Who’s Your Boss?

From the C-suite to the middle level, executives are being given more multiple managers as firms reshuffle under the pandemic. Why that’s bad.

Cindy is a superstar talent. She consistently exceeds her performance targets. She’s reliable, and driven, and can be counted on to keep the team engaged and motivated. Her only issue: She’s got more than one manager. In fact, she has three.

If this doesn’t sound familiar, experts say it’s going to. Faced with staggering layoffs and other cost cuts, firms are divvying up executives’ top reports in ways never—or only very rarely—tried before. The result is more people finding themselves with comanagers or working on key projects headed up by different leaders. “It’s not an ideal setup,” says Nathan Blain, a Korn Ferry senior client partner and the firm’s global leader of organizational strategy and digital transformation.

Though still very rare as executives move up the chain, the introduction of co-CEOs at some firms puts even some C-suite members under this bind. All this on top of the stress that increased use of remote work has already created for workers trying to maintain ties to just one manager.

Under normal circumstance, of course, organizations try to design for simplicity and clarity and avoid any multiple managers. There may be some element of reporting to multiple managers on some projects and dotted lines to different leaders, but experts say that’s not what is going on here. “These setups are being foisted on managers because organizations haven’t had a chance to reorganize to catch up to the cost cutting,” says Blain.

He says along with reducing comanagement structures, it’s critical that C-suite leaders communicate to senior and frontline managers the importance of enterprise objectives over team goals. “If you don’t shift the mindset, resource sharing can create resentment among managers,” says Blain. For instance, the possibility for disputes among managers who aren’t willing to sacrifice team goals or have their objectives compromised is amplified as a result of the pandemic, where performance is already constrained and job security is tenuous. That's why it's important for all three sides to align on responsibilities and goals together. Performance conversations with managers can't be separate, Blaine says, because it could end up leaving the employee confused and pulled in different directions by competing objectives, from small things like attending meetings to big issues like balancing cutting costs for one manager and investing in innovation for another.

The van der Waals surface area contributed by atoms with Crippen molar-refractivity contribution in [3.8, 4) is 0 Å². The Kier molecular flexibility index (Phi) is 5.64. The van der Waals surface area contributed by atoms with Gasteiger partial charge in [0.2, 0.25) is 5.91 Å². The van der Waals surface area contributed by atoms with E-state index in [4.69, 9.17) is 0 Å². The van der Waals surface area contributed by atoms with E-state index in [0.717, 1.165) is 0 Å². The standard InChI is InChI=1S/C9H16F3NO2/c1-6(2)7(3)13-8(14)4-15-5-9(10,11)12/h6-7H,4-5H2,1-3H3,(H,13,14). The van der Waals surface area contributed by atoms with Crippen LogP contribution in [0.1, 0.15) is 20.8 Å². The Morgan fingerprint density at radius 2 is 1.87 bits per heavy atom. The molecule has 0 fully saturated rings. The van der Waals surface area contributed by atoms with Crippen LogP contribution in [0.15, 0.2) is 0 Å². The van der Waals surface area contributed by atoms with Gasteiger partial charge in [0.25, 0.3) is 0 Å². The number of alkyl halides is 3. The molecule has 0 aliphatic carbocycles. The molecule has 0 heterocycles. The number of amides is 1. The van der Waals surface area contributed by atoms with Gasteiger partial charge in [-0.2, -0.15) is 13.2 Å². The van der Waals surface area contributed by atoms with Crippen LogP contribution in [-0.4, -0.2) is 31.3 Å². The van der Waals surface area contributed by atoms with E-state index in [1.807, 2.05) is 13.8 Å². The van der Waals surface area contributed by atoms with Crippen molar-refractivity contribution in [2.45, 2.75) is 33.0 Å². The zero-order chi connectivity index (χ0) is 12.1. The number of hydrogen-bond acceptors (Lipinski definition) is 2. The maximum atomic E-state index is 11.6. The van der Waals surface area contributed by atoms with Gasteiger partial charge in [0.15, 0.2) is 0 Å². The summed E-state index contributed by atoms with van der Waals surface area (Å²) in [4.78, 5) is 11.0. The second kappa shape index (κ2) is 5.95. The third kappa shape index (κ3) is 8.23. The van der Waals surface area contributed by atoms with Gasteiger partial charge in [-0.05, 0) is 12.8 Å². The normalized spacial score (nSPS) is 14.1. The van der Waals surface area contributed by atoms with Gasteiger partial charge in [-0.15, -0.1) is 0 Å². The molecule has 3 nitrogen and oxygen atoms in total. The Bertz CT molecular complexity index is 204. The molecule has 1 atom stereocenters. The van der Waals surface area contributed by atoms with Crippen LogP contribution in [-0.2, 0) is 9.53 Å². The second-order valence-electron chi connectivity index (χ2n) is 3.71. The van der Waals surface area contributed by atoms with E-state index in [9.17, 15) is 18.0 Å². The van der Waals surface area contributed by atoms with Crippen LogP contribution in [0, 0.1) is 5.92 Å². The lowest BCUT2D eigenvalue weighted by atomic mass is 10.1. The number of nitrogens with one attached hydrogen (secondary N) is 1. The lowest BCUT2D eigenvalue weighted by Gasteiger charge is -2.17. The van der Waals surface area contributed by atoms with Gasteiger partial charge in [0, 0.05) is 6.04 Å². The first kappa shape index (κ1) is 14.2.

To be sure, reporting to multiple managers is not an ideal situation for employees, with conflicting deadlines, management styles, and work assignments potentially leading to disengagement and demotivation. It could also end up hurting the employee's career growth if one manager feels like the other is being favored. And it isn't just junior employees that this can happen to—in some organizations even executive vice presidents are now reporting to multiple C-suite leaders. At the other end of the spectrum, however, working for multiple managers can help advance career goals. Having the agility to succeed in a dual reporting structure or stretch assignment can give the employee two advocates when it comes time for the next promotion or lateral move, experts say.

For their part, co-CEO setups have produced mixed results. William Simon, a Korn Ferry senior client partner and global leader of the firm’s media and entertainment practice, says that organizations that use a co-CEO model often do so as a succession planning mechanism or for interim purposes until a permanent leader is named. The problem, however, is that once a permanent leader is appointed, the other executive usually ends up leaving the firm.

“These are high-powered people, and while these setups can maximize value to the enterprise, they are not always a slam dunk,” says Simon.